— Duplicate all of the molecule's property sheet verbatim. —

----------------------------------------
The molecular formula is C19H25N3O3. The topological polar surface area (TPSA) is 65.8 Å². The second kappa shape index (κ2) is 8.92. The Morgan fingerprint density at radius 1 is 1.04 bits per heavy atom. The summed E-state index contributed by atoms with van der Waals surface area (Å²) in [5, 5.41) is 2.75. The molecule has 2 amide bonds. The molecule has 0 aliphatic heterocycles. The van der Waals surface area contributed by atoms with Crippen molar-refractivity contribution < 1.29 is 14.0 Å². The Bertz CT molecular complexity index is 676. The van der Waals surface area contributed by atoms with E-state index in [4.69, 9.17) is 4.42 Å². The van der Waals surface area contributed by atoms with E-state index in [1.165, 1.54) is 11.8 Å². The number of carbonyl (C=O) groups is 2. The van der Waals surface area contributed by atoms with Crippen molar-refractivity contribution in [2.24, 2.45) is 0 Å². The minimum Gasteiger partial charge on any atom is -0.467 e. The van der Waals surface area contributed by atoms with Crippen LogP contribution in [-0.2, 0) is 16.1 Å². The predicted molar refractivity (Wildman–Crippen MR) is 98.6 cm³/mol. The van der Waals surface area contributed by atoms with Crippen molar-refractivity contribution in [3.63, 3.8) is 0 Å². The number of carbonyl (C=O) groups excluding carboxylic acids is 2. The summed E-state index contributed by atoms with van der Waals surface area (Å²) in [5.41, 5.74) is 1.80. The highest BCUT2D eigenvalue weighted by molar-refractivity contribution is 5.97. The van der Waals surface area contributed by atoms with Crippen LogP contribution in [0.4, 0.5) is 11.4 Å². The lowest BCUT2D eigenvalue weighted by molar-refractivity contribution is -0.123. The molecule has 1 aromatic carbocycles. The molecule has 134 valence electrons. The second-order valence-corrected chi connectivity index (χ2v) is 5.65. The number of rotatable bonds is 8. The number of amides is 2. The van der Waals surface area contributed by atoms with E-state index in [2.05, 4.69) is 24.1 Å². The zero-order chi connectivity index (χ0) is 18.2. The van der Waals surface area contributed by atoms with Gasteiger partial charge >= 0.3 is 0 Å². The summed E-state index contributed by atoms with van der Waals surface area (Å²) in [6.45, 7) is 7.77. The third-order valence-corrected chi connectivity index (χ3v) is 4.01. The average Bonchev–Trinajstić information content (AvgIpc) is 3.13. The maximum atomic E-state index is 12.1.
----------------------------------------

The molecular formula is C19H25N3O3. The topological polar surface area (TPSA) is 65.8 Å². The second kappa shape index (κ2) is 8.92. The Morgan fingerprint density at radius 1 is 1.04 bits per heavy atom. The summed E-state index contributed by atoms with van der Waals surface area (Å²) in [5, 5.41) is 2.75. The molecule has 2 amide bonds. The molecule has 0 aliphatic heterocycles. The van der Waals surface area contributed by atoms with Crippen molar-refractivity contribution < 1.29 is 14.0 Å². The Bertz CT molecular complexity index is 676. The van der Waals surface area contributed by atoms with E-state index in [4.69, 9.17) is 4.42 Å². The van der Waals surface area contributed by atoms with E-state index in [1.165, 1.54) is 11.8 Å². The number of carbonyl (C=O) groups is 2. The van der Waals surface area contributed by atoms with Crippen molar-refractivity contribution in [2.24, 2.45) is 0 Å². The minimum Gasteiger partial charge on any atom is -0.467 e. The van der Waals surface area contributed by atoms with Crippen LogP contribution in [-0.2, 0) is 16.1 Å². The predicted molar refractivity (Wildman–Crippen MR) is 98.6 cm³/mol. The van der Waals surface area contributed by atoms with Crippen molar-refractivity contribution in [3.63, 3.8) is 0 Å². The number of carbonyl (C=O) groups excluding carboxylic acids is 2. The summed E-state index contributed by atoms with van der Waals surface area (Å²) in [5.41, 5.74) is 1.80. The highest BCUT2D eigenvalue weighted by molar-refractivity contribution is 5.97. The van der Waals surface area contributed by atoms with Crippen LogP contribution in [0.4, 0.5) is 11.4 Å². The lowest BCUT2D eigenvalue weighted by molar-refractivity contribution is -0.123. The molecule has 1 aromatic carbocycles. The molecule has 134 valence electrons. The second-order valence-corrected chi connectivity index (χ2v) is 5.65. The number of rotatable bonds is 8. The number of amides is 2. The van der Waals surface area contributed by atoms with E-state index in [2.05, 4.69) is 24.1 Å². The zero-order chi connectivity index (χ0) is 18.2. The van der Waals surface area contributed by atoms with Gasteiger partial charge >= 0.3 is 0 Å². The summed E-state index contributed by atoms with van der Waals surface area (Å²) in [6.45, 7) is 7.77. The third-order valence-corrected chi connectivity index (χ3v) is 4.01. The average Bonchev–Trinajstić information content (AvgIpc) is 3.13. The maximum atomic E-state index is 12.1.